THE rest of the administration may be focused on the North American Free Trade Agreement, but Hillary Rodham Clinton continues to sell her prescription for reforming the health-care system.
Her twin themes: A balanced-budget constitutional amendment is wrongheaded because it would imperil health reform, and the medical profession has its priorities askew.
At the annual meeting of the Association of American Medical Colleges, Mrs. Clinton said that balancing the budget ASAP would steal away money needed to finance her health plans.
The balanced-budget amendment, due for a congressional vote later this month, is gaining steam on Capitol Hill. If it passes, Congress presumably would be forced to strictly limit the growth of Medicare and Medicaid, two major programs driving the $240 billion deficit.
The Clinton health plan also includes limits on Medicare and Medicaid - but uses the proceeds to finance universal coverage, not deficit reduction.
Mrs. Clinton didn't save her criticism only for budget-cutters. She also knocked the medical profession and government aid programs for pushing young doctors into specialties at the expense of general practice.
Today, 70 percent of the practicing United States physicians are in specialities, compared with 30 percent in general practice; meanwhile, 85 percent of medical students are aiming at specialties, compared with 15 percent for general practice, she said.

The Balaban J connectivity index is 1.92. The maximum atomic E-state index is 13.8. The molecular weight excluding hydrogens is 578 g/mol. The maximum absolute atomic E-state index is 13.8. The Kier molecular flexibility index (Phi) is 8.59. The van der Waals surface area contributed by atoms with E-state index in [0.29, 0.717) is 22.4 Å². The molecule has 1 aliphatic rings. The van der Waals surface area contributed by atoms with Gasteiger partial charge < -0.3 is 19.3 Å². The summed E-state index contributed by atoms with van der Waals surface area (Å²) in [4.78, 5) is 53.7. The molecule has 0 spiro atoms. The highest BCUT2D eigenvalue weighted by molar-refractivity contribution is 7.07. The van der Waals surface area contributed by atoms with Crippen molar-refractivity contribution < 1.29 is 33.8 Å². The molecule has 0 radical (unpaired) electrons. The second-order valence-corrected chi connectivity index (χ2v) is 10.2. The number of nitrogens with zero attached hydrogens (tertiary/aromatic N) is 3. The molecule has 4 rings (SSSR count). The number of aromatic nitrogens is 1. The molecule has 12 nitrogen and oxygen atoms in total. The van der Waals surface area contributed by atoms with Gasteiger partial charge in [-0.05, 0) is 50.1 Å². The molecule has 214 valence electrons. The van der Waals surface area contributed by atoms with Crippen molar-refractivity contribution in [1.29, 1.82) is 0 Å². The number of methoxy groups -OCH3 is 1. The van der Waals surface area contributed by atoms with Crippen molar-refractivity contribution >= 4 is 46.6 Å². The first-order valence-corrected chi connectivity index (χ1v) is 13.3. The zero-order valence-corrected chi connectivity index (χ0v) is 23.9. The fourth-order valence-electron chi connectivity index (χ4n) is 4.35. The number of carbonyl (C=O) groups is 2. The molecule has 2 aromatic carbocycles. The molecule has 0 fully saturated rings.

This trend must be reversed, she said, because the primary-care physician is key to the administration's plan to provide coverage for all Americans. Perot to Continue Crusade
Ross Perot, the one-time presidential candidate scheduled to debate Vice President Al Gore Jr. today on the merits of NAFTA, has vowed to continue his crusade against the trade agreement despite warnings that six Cuban assassins might have been hired by a ``Mafia-like'' group to kill him.
At a Tampa, Fla., anti-NAFTA rally on Sunday, the Texas billionaire said he is a target because the organized-crime group wants to be able to smuggle drugs into the United States in shipments of Mexican produce.
Justice Department spokesman Carl Stern confirmed that officials had tipped off Mr. Perot about a possible death threat, but he refused to comment on its legitimacy.
Perot has often complained of threats and plots against him in the past. In the early 1970s, for example, he claimed that Black Panthers hired by North Vietnam attempted to assassinate him. The claim was never corroborated.